Wednesday, October 8, 2008

When the Budget Goes Off The Rails

Recently, a few big whammies hit us, one right after another. First, I got pregnant. While I was thrilled, after a long haul with fertility issues, it definitely took me by surprise. I honestly wasn't expecting a positive blood test, so when it did happen it startled me. That was followed by the items I chronicled last month on the costs of maternity. Right on the heels of those changes came a forced pay cut - that I was informed of on my birthday, no less. A month or so later my car went dead on the way home one night. Then our washing machine died a sputtering, water-filled death this past weekend, and off to get a new one we went (it wasn't repairable).

Added together, along with some cost overruns on house projects, such as: our dangerously unstable barn came down this summer, but the dumpster rental cost more than originally quoted, and rising costs of fuel, food, and other was a tough few months.

I have to admit here, I hate surprises. Hate them. My idea of a personal hell is being thrown a surprise party. So you can imagine how much I like surprises that cost me money. Especially since we had already been working to squeeze in a few things that hadn't made it into the spreadsheets.

And surprises when I have an unpaid maternity leave coming in 5 months? I'd rather have a root canal, thank you very much. Without painkillers.

But the only way past a budget derailment, or series of them, is through it. So we fixed my car,which was fortunately not a costly repair, adjusted to the pay cut, and replaced the washing machine (I am secretly thrilled about my soon-to-arrive front loader, but still grumpy about the unplanned spending). We adapted to the higher grocery prices by compromising both on the budget and in what we bought.

We cut in other areas to compensate. And where we couldn't, we adjusted our savings expectations, and I worked some extra hours - which, given some upcoming deadlines, was necessary anyway. But instead of that overtime money being 'squoosh' in the budget, it started to make up a shortfall.

Watching more money go out than come in for 3 months straight has been painful. I was relieved when October 1st came, and we could start a new month. Of course, then the washing machine died, but we'll still be adding to savings this month, not taking from it. Sure, we had the money to take care of all the items I've listed in cash, which was nice. But it stung to watch all that hard-earned money go out the door.

Every now and then, life throws us surprises. Sometimes they are wonderful - meeting Mr. or Ms. Right is a nice kind. A longed-for positive pregnancy test. Realizing that, yes, in fact you can afford your first home, and then spending the first night in it, as just happened in the life of a friend of mine.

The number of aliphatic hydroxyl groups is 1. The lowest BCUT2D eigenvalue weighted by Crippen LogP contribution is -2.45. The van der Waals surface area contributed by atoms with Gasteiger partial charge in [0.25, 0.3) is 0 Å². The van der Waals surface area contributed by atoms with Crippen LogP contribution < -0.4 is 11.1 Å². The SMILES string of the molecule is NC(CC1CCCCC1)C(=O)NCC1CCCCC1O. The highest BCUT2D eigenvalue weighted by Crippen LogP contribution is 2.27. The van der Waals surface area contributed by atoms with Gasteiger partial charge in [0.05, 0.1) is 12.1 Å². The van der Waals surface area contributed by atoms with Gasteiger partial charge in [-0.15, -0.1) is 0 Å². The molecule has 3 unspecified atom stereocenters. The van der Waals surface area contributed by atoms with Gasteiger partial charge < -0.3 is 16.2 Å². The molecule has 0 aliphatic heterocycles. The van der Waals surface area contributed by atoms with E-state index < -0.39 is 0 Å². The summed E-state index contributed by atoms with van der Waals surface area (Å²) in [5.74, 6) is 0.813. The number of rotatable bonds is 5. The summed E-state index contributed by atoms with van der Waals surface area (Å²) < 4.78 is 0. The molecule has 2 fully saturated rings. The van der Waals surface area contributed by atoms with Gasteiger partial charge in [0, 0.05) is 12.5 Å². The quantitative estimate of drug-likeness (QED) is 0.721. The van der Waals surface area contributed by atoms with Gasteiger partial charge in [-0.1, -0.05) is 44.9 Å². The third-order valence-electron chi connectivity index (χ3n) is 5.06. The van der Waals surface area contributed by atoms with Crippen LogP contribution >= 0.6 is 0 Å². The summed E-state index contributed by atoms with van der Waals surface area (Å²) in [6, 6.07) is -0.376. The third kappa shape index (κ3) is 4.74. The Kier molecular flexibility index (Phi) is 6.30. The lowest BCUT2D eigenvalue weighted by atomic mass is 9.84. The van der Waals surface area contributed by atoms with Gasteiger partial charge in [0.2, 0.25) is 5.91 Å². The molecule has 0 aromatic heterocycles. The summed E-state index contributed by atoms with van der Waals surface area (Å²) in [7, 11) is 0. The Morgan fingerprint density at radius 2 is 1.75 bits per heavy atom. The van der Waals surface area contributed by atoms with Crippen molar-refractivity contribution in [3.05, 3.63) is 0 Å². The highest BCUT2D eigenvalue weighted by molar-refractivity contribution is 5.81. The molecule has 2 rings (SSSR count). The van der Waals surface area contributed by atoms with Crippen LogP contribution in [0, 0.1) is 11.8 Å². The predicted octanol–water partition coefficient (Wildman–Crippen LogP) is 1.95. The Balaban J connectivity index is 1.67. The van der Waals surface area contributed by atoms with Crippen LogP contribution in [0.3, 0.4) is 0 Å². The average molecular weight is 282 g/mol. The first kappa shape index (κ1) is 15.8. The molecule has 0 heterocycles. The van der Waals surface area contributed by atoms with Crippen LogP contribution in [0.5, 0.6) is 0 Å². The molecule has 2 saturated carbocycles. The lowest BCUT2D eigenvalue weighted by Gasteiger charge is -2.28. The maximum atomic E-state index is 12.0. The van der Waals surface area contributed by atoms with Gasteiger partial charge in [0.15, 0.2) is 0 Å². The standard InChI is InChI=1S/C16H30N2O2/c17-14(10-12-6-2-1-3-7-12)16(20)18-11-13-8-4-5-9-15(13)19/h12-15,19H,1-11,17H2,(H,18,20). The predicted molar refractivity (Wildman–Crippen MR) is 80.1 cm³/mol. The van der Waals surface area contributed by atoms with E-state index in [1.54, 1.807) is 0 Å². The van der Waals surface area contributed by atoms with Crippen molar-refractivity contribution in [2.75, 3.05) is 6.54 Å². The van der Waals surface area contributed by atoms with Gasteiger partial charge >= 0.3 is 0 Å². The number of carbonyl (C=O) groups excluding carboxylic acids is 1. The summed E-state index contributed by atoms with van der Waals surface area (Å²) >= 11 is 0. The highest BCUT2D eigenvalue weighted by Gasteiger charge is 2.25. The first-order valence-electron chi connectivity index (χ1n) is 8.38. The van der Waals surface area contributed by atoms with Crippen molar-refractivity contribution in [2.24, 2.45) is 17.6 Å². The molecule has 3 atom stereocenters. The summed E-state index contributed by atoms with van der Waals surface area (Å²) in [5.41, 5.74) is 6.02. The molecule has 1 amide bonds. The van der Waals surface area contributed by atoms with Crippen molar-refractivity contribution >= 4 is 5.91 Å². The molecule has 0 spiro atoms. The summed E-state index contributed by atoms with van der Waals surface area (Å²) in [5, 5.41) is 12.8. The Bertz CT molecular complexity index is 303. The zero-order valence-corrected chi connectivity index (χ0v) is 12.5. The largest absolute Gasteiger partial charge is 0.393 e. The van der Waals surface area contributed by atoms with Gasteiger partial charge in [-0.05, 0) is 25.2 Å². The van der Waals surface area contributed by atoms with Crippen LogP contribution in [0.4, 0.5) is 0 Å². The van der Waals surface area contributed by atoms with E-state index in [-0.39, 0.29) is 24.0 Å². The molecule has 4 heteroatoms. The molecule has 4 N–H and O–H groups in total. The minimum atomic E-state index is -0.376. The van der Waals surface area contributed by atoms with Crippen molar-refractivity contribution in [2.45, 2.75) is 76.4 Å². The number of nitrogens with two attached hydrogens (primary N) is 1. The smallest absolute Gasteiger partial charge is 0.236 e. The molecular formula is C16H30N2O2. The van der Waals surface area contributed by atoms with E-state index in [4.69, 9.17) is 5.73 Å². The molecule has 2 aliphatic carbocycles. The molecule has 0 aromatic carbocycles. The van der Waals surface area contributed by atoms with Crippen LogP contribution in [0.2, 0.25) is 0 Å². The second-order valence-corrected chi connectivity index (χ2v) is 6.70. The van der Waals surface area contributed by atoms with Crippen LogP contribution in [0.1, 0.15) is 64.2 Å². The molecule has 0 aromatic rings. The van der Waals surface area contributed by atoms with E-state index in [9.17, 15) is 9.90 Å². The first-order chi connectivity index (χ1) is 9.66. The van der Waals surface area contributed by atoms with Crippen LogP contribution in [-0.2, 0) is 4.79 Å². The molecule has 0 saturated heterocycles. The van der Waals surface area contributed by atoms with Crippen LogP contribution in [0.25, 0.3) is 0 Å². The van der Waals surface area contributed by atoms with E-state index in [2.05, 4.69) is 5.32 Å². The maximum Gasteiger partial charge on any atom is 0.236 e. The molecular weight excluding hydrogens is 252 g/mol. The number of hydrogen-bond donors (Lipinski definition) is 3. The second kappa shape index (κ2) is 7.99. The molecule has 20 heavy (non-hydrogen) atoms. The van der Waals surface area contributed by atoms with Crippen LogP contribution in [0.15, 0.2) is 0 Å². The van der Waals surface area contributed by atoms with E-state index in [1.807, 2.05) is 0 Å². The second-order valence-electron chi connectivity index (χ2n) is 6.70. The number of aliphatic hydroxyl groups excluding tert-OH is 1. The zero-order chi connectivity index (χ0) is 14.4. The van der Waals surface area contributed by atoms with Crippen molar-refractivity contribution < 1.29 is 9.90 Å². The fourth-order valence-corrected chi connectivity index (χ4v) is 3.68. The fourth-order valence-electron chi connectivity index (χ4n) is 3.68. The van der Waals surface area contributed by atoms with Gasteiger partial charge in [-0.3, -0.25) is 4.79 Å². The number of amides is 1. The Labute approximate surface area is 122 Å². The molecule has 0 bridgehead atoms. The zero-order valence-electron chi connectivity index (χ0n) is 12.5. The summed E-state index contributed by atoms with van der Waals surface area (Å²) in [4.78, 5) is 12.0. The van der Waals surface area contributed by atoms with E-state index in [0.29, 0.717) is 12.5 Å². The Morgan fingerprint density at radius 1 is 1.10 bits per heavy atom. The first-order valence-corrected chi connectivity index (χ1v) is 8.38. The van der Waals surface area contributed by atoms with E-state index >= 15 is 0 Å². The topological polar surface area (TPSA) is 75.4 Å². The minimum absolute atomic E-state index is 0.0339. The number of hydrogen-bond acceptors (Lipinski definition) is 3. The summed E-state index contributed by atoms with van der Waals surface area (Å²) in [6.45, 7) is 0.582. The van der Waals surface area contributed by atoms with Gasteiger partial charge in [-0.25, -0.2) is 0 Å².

Sometimes, though, not so nice. These things happen to all of us - and for some odd reason, they seem to group together in short periods of time. Maybe it is that bad things happen in threes, as the old saying goes. Maybe we just notice the bad stuff more once one bad thing does happen. For whatever reason, I've noticed they pile up when they do come.

So what do you do when life throws your bank account a curve ball? Plow through. Deal. Get it - or all the its - over with. Repair, replace, as best you can. The sooner it's dealt with, the sooner you can move on.

Oh - and plan for the bad things. That's why you have an emergency fund, right? If you don't, you need one. See, bad things happen. To people as nice as you and me, even. Jobs get lost, cars break down, washing machines spring a leak and flood all over the basement on a Saturday afternoon, just as your tired, pregnant self is heading up for a nap (that never got taken). If you have a 10 year old car like I do, plan for it to crap out on you or need more maintenance than a new one. Plan for 1-2% of your home's value to be spent in maintenance and repairs every year. Most of these things, while never happening at convenient times, are truly predictable.

And then, after the mess is cleaned, and the repairs and replacing are done, breathe a sigh of relief. Sure, your bank account will be smaller than you would like. Maybe close to empty even. But because you saved for things to go wrong, you probably aren't paying off a high interest credit card as a result.

Things happen. You can't plan for everything. But if, like the Boy Scouts, you choose to be prepared for the eventuality that something, sometime will go wrong, when it does you'll be grumpy, but not broke and grumpy.

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